In the early 1950s, Mayor Pedro Zaragoza left Benidorm, the sleepy coastal town he governed, to make the 300-mile trip to Madrid by Vespa. He had an audience with General Francisco Franco, and he had a peculiar request for the leader: permission for bathers on Benidorm’s beaches to wear a new French-designed bathing suit. The garment, called a “bikini,” left a woman’s midriff exposed and was controversial in Franco’s deeply Catholic, authoritarian Spain. Prohibition of the swimwear had led fun- and sun-seeking holidaymakers to the more permissive French Riviera. Hoping to win back tourists, Zaragoza asked Franco to make Benidorm a special exemption. After a short session, Franco approved, and the bikini ban was lifted.
In the years since, Benidorm has risen from a fishing village to a byword for low-cost beachfront tourism. Sun worshippers flock there by the millions from the soggy polders of Northern Europe; numerous stag and hen weekend deals bring scores of working-class visitors arriving off of Ryanair flights. It has inspired a peach schnapps-infused cocktail called “Sex in Benidorm,” as well as its own British sitcom about the bad behavior and provincialism of UK tourists.
As in Las Vegas, Benidorm’s debauched image is the public face of real investment and growth. By the early 2000s, the town had the most high-rise buildings per capita in the world. Scores of Northern Europeans—dead set on never again donning a jacket—have settled in the region permanently, many of them buying homes in new towers or in expat hamlets spread up and down the Costa Blanca.
When the 2008 financial quake rocked the Iberian Peninsula, the biggest event was the bursting of Spain’s property bubble, la burbuja. In the aftermath, major banks were found to have flouted financial protocols while politicians were put on trial for taking bribes from construction companies and developers. Local and national court probes revealed that thousands of vacation villas had been built on tracts of land set aside for growing olives. Buyers—many of them foreign and with limited knowledge of Spanish—often discovered later that they had been naïve to take it for granted that their house was on properly zoned land.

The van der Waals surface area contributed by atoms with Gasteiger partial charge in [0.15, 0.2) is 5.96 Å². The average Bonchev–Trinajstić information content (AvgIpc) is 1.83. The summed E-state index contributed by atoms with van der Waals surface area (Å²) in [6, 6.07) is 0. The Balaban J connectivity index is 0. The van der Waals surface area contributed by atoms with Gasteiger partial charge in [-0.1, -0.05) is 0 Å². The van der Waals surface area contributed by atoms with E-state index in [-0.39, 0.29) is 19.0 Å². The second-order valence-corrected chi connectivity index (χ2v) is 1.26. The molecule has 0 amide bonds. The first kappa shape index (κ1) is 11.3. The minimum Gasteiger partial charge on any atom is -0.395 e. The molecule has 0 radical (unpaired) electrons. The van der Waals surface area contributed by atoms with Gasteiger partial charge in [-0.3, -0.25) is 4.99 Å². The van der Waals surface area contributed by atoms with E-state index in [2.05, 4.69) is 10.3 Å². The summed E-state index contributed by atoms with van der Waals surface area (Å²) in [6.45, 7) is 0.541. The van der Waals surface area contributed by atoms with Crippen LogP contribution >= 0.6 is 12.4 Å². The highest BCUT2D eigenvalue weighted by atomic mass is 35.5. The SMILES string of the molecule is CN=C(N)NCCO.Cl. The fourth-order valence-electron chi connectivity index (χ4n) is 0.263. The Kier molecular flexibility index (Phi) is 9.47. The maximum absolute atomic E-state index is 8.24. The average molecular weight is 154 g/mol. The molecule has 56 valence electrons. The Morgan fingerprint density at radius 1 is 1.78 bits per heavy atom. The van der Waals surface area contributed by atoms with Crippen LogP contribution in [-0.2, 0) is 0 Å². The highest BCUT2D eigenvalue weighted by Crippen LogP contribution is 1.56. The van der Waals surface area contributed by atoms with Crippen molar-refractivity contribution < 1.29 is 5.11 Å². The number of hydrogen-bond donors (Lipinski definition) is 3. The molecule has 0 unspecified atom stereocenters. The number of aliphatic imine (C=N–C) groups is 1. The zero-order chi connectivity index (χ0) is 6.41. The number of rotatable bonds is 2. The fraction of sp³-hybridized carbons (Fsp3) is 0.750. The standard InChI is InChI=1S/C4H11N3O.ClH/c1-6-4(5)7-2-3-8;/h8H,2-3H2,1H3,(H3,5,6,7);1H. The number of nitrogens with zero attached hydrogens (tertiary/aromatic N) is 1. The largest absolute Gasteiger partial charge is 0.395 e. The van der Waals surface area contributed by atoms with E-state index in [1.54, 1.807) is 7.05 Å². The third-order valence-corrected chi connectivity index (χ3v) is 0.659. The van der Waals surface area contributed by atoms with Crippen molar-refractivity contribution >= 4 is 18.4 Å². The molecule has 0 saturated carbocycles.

Local magistrates, eager to shake off the corruption of the boom era, have taken a hardline stance, declaring that homes built on illegally zoned land cannot be regularized, but instead must be demolished. Sunbird expats have been caught in Kafkaesque court battles, and horror stories have made their way into the UK media, straining the connective tissue holding Spain and Britain together. Brexit has complicated this relationship even further by threatening to wrench away UK retirees’ access to health care, thus scotching their plans for a Mediterranean retirement.
Second homes were more than just a lucrative chunk of Spain’s economy; they were a symbol of successful EU integration. The creation of modern Benidorm was the first step in the making of a tourist economy that invited vacationers to progress from visiting to staying. The construction of hundreds of white stucco retirement communities—while not an aesthetic slam dunk—was a success in terms of middle-class European cosmopolitanism; huge numbers of people bought property internationally, traveled there without visas, and retired in countries they weren’t born in. On the beaches of Benidorm, German and Belgian teens started relationships, British and Swedish retirees shared beers, and Spanish and Romanian youth played fútbol together. With Britain retreating from the EU, and European nations fractious over how to respond to an influx of migrants, we may one day look at the pool slippers, sandcastles, and foam parties of late 20th-century Benidorm as the heyday of European cohesion and cooperation.